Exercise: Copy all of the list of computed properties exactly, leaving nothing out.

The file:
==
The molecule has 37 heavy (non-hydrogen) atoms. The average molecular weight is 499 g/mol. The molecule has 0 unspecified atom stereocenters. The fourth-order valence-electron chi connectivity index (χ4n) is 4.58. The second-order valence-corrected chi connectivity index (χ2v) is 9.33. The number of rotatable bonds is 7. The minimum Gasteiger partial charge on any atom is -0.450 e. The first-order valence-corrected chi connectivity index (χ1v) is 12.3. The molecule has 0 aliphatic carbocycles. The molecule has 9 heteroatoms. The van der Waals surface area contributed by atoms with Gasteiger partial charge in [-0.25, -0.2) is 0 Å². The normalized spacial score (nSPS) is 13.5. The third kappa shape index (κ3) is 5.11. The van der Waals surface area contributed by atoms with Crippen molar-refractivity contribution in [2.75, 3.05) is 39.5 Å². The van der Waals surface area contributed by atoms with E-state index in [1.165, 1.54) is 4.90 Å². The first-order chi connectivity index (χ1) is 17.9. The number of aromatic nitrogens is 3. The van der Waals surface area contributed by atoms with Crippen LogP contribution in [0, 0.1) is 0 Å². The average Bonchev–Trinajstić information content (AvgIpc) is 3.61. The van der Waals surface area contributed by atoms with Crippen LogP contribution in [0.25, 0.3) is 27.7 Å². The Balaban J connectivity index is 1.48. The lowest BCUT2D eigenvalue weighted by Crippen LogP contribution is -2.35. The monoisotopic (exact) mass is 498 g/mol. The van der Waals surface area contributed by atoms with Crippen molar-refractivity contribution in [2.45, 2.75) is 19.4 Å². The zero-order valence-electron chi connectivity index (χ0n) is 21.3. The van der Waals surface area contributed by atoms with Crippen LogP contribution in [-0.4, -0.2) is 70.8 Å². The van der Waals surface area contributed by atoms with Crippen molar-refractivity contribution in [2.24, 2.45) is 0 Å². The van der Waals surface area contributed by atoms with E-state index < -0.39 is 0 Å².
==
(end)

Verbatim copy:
The molecule has 37 heavy (non-hydrogen) atoms. The average molecular weight is 499 g/mol. The molecule has 0 unspecified atom stereocenters. The fourth-order valence-electron chi connectivity index (χ4n) is 4.58. The second-order valence-corrected chi connectivity index (χ2v) is 9.33. The number of rotatable bonds is 7. The minimum Gasteiger partial charge on any atom is -0.450 e. The first-order valence-corrected chi connectivity index (χ1v) is 12.3. The molecule has 0 aliphatic carbocycles. The molecule has 9 heteroatoms. The van der Waals surface area contributed by atoms with Gasteiger partial charge in [-0.25, -0.2) is 0 Å². The normalized spacial score (nSPS) is 13.5. The third kappa shape index (κ3) is 5.11. The van der Waals surface area contributed by atoms with Crippen molar-refractivity contribution in [2.75, 3.05) is 39.5 Å². The van der Waals surface area contributed by atoms with E-state index in [1.165, 1.54) is 4.90 Å². The first-order chi connectivity index (χ1) is 17.9. The number of aromatic nitrogens is 3. The van der Waals surface area contributed by atoms with Crippen LogP contribution in [0, 0.1) is 0 Å². The average Bonchev–Trinajstić information content (AvgIpc) is 3.61. The van der Waals surface area contributed by atoms with Crippen LogP contribution in [0.25, 0.3) is 27.7 Å². The Balaban J connectivity index is 1.48. The lowest BCUT2D eigenvalue weighted by Crippen LogP contribution is -2.35. The monoisotopic (exact) mass is 498 g/mol. The van der Waals surface area contributed by atoms with Crippen molar-refractivity contribution in [2.45, 2.75) is 19.4 Å². The zero-order valence-electron chi connectivity index (χ0n) is 21.3. The van der Waals surface area contributed by atoms with Crippen LogP contribution in [-0.4, -0.2) is 70.8 Å². The van der Waals surface area contributed by atoms with Crippen molar-refractivity contribution in [2.24, 2.45) is 0 Å². The van der Waals surface area contributed by atoms with E-state index < -0.39 is 0 Å².